Ford XF Throttle Body Swap

For pictures and details of the Ford XF throttle body swap, go to the Ford XF Throttle Body Installation web page.

In the search for more power, a bigger throttle body (TB) was determined to be the next place to investigate given that the intake, headers and exhaust had already been improved. Since I have access to a lathe and other machinery, the first thing I investigated was overboring the standard Honda throttle body.

Upon investigation, the standard second generation B16A throttle body looks like it can only be bored by about 1mm, perhaps 2mm before you breach into the cavity that the throttle position sensor (TPS) lives. Such a small increase in diameter for the amount of other work that is involved just didn't seem worth it. So I decided to investigate the option of swapping in a completely different throttle body. Of course the best place to start looking is in the range of OEM throttle bodies that Honda produces. Unfortunately, the 60mm throttle plate in the second generation B16A TB is the largest size that Honda produces apart from the B18C Type R throttle body, which is only 2mm bigger at 62mm.

For all the potential hassle that could be involved with doing a TB swap, an extra 2mm just didn't seem like enough. Mainly because I don't like doing things in a small way. I figure that if you are going to do a modification, you might as well do it big to get a noticeable change. I started looking at what aftermarket throttle bodies were available to swap in for the standard B16A throttle body and found several:

The Spoon 70mm throttle body (despite its name) in fact only has a 62mm throttle plate. The 70mm refers to the internal measurement at the end of the machined taper intake. The RC Engineering overbored throttle body looks like a first generation B16A throttle body that has been overbored to 64mm. I am not sure how they got around the cavity breach problem underneath the TPS. I suspect they filled in the cavity with weld before overboring, which looks completely feasible (however, the MAP sensor vacuum pick up point may of had to be altered as well). The Erick's Racing throttle body looked fantastic, but it cost way more than that I was willing to pay for one. Also any of these throttle bodies would have to come from overseas, which makes the prices even more ridiculously expensive when you are paying with New Zealand dollars and have to pay US prices.

I remembered reading somewhere that someone had managed to use a throttle body off a Ford Falcon somewhere else in New Zealand (the land of Kiwi ingenuity) to get substantially more air. I did some more research locally and found out that a Ford XF throttle body can be obtained with either a 65mm or 68mm throttle plate. They can also be obtained at a pretty good price at the local Ford parts wrecker. This option seemed to satisfay all my criteria: relatively cheap with a pretty good increase in size. The only downside was that some fabrication may be required, but this didn't really bother me. After all, nothing comes for free. I think that these throttle bodies usually live on a Ford straight 6 engine.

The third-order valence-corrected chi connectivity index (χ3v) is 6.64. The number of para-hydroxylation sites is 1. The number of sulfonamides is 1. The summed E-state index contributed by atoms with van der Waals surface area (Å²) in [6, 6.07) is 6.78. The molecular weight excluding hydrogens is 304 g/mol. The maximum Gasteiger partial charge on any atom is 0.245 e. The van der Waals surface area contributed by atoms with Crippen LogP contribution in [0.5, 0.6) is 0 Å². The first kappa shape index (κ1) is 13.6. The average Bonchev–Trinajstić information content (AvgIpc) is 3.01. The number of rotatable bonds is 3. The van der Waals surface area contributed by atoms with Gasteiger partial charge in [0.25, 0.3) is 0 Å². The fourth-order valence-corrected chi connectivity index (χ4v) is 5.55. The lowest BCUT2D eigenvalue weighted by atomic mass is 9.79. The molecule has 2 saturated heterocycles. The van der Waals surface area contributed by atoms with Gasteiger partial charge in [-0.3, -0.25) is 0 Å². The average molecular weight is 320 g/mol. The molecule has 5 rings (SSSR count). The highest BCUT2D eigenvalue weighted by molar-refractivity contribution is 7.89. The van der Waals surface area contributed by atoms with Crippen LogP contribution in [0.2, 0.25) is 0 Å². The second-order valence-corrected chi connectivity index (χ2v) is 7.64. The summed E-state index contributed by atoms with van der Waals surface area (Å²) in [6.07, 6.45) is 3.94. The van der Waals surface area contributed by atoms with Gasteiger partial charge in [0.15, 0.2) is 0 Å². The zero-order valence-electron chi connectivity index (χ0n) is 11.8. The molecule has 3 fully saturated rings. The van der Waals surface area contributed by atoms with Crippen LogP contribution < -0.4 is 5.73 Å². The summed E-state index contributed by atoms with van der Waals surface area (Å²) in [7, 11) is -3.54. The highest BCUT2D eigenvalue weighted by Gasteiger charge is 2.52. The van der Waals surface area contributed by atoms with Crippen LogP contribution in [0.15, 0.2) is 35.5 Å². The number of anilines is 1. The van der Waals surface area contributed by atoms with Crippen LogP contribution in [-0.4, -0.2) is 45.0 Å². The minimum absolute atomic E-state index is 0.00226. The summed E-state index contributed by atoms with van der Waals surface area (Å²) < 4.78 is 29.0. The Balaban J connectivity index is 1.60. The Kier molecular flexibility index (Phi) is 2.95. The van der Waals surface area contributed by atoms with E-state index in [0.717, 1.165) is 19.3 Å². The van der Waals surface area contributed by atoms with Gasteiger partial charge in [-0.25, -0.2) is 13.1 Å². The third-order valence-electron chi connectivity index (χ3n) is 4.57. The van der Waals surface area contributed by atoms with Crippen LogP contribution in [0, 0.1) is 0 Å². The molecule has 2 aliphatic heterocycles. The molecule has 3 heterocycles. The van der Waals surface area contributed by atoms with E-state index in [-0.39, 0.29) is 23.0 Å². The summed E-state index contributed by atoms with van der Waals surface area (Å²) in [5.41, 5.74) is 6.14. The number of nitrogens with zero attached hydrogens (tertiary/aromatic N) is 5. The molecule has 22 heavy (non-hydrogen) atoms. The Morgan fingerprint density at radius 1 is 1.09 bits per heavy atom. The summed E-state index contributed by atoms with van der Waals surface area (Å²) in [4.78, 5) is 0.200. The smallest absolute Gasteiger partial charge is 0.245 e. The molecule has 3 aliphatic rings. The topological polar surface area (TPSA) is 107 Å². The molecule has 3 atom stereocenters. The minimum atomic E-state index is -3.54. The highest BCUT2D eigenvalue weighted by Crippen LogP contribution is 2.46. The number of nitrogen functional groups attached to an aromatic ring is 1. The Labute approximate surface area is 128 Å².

Below is a table comparing the percentage air flow increase for all of the different throttle bodies that I found during my investigation. The air flow increase is based on the approximate difference in cross sectional area at the throttle plate (allowing for the size of the spindle) when compared to the first generation B16A throttle body.

Air flow increase measurements
Model Throttle Plate Size Air Flow Increase
B16A G1 58mm 0% (all comparisons to this)
B16A G2 and G3 60mm 7.6%
B16B 60mm 7.6%
B18C 60mm 7.6%
H22A 60mm 7.6%
B18C Type R 62mm 15.4%
B16B 62mm 15.4%
Spoon 70mm 62mm 15.4%
RC Engineering 64mm 23.5%
Ford XF Falcon 65mm or 68mm 27.6% or 40.5%
Erick's Racing 68-66mm or 70-68mm 40.5% or 49.4%

So, I ended up purchasing a wrecked 65mm Ford XF throttle body. It was harder to find a 68mm throttle body, and the approximate 27% increase in air flow sounded more realistic for the 1600cc engine than the massive 40% you would get with a 68mm TB. Once I had the throttle body I started trying to figure out what fabrication would be required to get it to mate with the Honda intake manifold and various electronic sensors.

Below is a picture comparing the first generation B16A throttle body with the wrecked Ford XF throttle body. The Ford XF throttle body (on the left) is visually much much larger than the stock Honda one. There is also enough aluminium in the Ford throttle body to bore it all the way out to a 70mm throttle plate. Click on the picture to get a larger view of it.

Birds eye view of a Ford XF throttle body next to a first generation Honda B16A throttle body

It ended up being a bit of a mission to install the Ford XF throttle body. Now things are finally running fine with it and I think the improvements to the torque curve were well worth it. There wasn't much drop in torque down low, and the increase in torque up high was reasonably substantial as shown in the latest B16A Dyno Runs.

For pictures and details of the Ford XF throttle body swap, go to the Ford XF Throttle Body Installation web page.